26 Aug 2020 21:40 IST

Agriculture drives economic growth, not just welfare sector: Ashoka Prof

Farmers at Ariculture Produce Market Committee (APMC) market, amid Covid-19, Ahmedabad, India.

At the IIMB conference, experts discussed the need to craft agricultural policies with an economic vision

Prof Barbara Harriss-White, economist and Emeritus Professor, Development Studies, Oxford University, and Dr Mekhala Krishnamurthy, Senior Fellow, CPR, and Associate Professor, Sociology and Anthropology, Ashoka University, addressed issues such as challenges of agricultural market systems and food systems at the 15th International Conference on Public Policy and Management, hosted by IIM Bangalore’s Centre for Public Policy.

They were engaged in a special virtual conversation on ‘Public Policy for Food and Agricultural Markets: Planet Micro and Planet Macro.’

 

 

Barbara Harriss-White

 

 

Pointing out that her research in this domain is “work-in-progress”, Prof Harriss-White defined food, systems (invoking the work of Rolando Garcia), agriculture markets, and policy. “Food is impossible to produce or consume without water and we forget that at times,” she remarked, adding how when land use is changed from forest to agriculture production it causes enormous burden on the environment. “Policy priorities,” she said, “must address the food question — making sustainable food, identify key foods damaging to human health, and so on.”

Quoting Garcia, a meteorologist and epistemologist, Dr Harriss-White observed how fluxes going into the food system like credit policies, technology and so on going out of the system like profits need policy to be fitted into food systems. “Garcia suggested physical, agro-productive and socio-economic sub systems,” she explained.

Agriculture market is complex and layered

The system is full of concepts and ideas that might change in the process of researching them and so we propose seeking data or evidence as we go out and hunt for our system. “Agricultural markets are indispensable links in the food system between production and consumption. India’s agricultural markets are seen either as oligopolistic and socially constructed and protected together with masses of petty trade or competitive and efficient. But, in practice, they are neither. They are complex and layered,” she remarked, drawing from an example of an agricultural market in West Bengal which she had researched in the 1980s and 90s.

Defining policy as “experience grating against concepts,” she said it is a system of four simultaneous process of bureaucratic politics — agenda (policy formulation), procedure (laws, regulations and institutions of claim), resources (money, personnel, technology, energy), and access (queuing and counter). “All of these have economic costs,” she said, noting that her research work involves working these costs into the food system.

Conceptually broken

Drawing from 16 collective published representations of contemporary global food systems to show how systems and sub-systems are all different, Dr Harriss-White said organisations trying to model global food systems use different scales of aggregation. “These representations show that the system/sub-system drivers are available measurable quantifiable data not theorised processes. Among what is missing from all of them are gender relations, questions of money, waste, information and more,” she said, adding that the existing models are fuzzy and obscure and ignore policy, often reducing it to governance or idiosyncratic lists of specifics.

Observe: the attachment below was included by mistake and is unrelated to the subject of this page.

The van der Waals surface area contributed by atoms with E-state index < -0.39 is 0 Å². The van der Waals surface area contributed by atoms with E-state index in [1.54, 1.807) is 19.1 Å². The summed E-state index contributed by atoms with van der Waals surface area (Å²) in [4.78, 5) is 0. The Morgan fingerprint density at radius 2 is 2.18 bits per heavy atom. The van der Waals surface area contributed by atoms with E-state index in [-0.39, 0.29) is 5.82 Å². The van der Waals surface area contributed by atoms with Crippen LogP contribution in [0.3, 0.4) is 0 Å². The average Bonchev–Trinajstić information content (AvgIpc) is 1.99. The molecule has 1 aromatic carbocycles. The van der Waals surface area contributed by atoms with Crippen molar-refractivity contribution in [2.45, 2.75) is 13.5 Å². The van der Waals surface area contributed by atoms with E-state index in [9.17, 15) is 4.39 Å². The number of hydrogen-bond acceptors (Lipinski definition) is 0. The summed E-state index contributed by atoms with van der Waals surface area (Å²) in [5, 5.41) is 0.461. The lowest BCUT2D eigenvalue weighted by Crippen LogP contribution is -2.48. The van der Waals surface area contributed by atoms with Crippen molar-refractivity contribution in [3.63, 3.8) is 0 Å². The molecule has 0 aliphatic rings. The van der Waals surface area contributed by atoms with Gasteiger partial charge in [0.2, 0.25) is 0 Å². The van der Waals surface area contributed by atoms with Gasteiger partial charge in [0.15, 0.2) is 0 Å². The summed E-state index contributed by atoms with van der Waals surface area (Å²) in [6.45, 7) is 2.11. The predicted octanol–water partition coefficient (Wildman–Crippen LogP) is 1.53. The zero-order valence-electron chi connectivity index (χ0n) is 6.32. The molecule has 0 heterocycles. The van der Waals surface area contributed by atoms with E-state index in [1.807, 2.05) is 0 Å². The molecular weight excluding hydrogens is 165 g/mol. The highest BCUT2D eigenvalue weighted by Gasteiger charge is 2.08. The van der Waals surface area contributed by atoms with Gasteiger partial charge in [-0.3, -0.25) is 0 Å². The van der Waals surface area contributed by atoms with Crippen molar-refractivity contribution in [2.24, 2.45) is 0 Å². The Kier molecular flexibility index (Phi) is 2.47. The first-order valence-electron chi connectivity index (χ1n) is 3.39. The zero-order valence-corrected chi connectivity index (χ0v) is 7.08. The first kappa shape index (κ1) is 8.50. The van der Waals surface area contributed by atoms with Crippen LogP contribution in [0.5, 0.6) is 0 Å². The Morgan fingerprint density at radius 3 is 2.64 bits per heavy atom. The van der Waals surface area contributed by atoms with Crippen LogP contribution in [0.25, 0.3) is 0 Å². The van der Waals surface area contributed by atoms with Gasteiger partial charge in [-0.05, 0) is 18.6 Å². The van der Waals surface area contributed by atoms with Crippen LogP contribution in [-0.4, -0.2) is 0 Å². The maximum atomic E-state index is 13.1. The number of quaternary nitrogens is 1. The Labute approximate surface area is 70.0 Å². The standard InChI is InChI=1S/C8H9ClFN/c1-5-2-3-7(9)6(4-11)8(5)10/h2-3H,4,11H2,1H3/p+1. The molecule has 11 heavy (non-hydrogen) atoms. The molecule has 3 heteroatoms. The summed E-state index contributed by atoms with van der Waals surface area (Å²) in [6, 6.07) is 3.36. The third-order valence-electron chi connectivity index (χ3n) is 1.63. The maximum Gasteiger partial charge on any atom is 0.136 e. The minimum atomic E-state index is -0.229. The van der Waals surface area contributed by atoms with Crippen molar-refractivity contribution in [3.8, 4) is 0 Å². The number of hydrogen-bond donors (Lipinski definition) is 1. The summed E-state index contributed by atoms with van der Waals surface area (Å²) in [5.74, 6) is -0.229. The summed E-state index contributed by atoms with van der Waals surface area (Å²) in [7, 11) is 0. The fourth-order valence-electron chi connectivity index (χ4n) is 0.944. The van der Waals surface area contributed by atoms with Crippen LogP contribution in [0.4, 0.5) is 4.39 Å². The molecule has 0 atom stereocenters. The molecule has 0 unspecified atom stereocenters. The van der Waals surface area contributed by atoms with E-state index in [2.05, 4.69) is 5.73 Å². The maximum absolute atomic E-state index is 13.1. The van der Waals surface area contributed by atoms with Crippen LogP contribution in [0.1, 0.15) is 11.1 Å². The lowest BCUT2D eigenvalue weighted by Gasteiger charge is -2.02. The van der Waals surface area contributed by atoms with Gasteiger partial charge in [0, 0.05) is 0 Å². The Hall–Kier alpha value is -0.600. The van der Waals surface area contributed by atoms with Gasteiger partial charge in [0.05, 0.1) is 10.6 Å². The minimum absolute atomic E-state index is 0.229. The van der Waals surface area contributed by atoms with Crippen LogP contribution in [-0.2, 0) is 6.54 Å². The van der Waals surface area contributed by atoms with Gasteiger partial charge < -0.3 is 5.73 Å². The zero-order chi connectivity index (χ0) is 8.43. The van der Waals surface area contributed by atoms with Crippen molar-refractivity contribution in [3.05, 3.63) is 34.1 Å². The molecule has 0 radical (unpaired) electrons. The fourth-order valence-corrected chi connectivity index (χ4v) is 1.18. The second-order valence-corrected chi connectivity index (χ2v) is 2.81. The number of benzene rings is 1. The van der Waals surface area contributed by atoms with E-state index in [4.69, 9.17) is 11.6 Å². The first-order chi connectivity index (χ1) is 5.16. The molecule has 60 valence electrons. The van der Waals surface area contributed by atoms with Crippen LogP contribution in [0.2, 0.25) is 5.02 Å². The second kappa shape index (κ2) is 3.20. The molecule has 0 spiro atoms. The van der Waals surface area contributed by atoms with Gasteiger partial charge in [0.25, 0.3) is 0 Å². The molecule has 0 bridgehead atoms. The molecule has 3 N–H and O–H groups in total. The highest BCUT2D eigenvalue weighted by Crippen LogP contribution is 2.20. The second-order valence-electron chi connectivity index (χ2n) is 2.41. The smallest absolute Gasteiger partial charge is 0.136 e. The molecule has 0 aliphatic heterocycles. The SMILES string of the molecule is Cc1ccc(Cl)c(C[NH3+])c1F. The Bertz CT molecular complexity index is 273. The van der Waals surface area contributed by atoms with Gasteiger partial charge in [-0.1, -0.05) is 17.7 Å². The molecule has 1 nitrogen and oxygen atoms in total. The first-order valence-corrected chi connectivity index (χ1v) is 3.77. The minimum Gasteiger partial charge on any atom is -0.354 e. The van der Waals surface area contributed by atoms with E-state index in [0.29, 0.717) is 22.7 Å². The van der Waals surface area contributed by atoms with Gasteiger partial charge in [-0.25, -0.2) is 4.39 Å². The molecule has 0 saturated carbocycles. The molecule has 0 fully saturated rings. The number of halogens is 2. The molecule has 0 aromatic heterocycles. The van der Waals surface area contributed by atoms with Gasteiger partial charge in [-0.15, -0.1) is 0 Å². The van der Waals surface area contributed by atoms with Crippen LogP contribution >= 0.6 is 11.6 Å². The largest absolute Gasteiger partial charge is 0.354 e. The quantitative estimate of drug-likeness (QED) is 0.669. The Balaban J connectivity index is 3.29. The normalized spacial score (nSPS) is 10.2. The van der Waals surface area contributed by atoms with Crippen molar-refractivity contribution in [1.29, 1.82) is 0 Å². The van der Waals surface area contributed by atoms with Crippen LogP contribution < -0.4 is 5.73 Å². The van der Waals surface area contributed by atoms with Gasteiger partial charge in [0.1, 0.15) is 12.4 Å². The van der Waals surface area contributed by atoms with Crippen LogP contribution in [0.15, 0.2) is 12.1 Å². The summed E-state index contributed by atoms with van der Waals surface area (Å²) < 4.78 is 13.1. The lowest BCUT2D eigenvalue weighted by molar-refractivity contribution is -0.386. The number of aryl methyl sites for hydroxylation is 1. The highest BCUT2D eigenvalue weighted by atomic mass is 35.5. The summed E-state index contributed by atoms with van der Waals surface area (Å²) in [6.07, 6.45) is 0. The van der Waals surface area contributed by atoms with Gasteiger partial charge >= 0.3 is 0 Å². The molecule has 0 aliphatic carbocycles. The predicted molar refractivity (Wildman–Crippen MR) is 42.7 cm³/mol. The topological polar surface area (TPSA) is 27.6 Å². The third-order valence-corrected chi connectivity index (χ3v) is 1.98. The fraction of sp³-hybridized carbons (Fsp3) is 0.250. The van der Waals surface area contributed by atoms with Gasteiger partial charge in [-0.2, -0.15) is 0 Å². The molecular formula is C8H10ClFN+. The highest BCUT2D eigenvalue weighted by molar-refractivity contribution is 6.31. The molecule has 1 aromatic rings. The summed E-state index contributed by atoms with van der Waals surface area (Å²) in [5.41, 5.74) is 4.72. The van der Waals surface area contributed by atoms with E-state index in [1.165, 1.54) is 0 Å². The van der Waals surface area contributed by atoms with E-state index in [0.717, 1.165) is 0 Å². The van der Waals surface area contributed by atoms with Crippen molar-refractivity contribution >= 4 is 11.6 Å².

“The food system exists and functions but conceptually it is broken — we are like blind men feeling the elephant! There is a great deal of work to be done and there is enormous opportunity for the nation state, the federal state and the local level as much of consequence for the food question in the 21st century has been missed out by these 16 models though they were also drawn from 21st CE problems and data.”

In India, Dr Harriss-White argued, agricultural policy has many agendas at the discursive level, there is regulation without enforcement, resources incentivise chemical agriculture though the rhetoric concerns sustainability, and access is blocked by entrenched economic interests.

‘Room to manoeuvre’

In the second half of the talk, Dr Mekhala Krishnamurthy from Ashoka University and the Centre for Policy Research, focused on India’s agriculture markets, their diversity, complexity and their uniqueness. “It amazes me how such a vital, vibrant sector of the Indian economy suffers from such a lack of empirical specification and is so inadequately theorised. Agriculture is again on India’s policy agenda during the Covid crisis as it is one sector which seems to be working in these extraordinary times. But the Indian policy imagination treats agriculture as a welfare or residue sector instead of treating it as a vibrant sector that needs an economic vision and drives economic growth,” she explained.

 

Mekhala Krishnamurthy

 

 

 

Discussing the ‘One Nation, One Market’ reform recently announced by the Govt. of India, Dr. Krishnamurthy said, “We tend to forget that we do have a national physical agriculture market where complex transactions happen, where systems are dynamic and intermediaries play vital roles in this low margin, high volume business. Will this reform change anything at all? If it is to have an impact, it cannot continue to ignore regional diversity, commodity specificity and institutional pre-conditions. The terms of engagement must change.”

Explaining that India’s agriculture market is primarily private and informal with the state playing a regulatory role, she said it needed a new and grounded imagination to address the needs of this vast masses of small actors in this space.

Earlier in the evening, Prof. M.S. Sriram, Chairperson, Centre for Public Policy, introduced the speakers and thanked NABARD and GIC for extending support to the conference.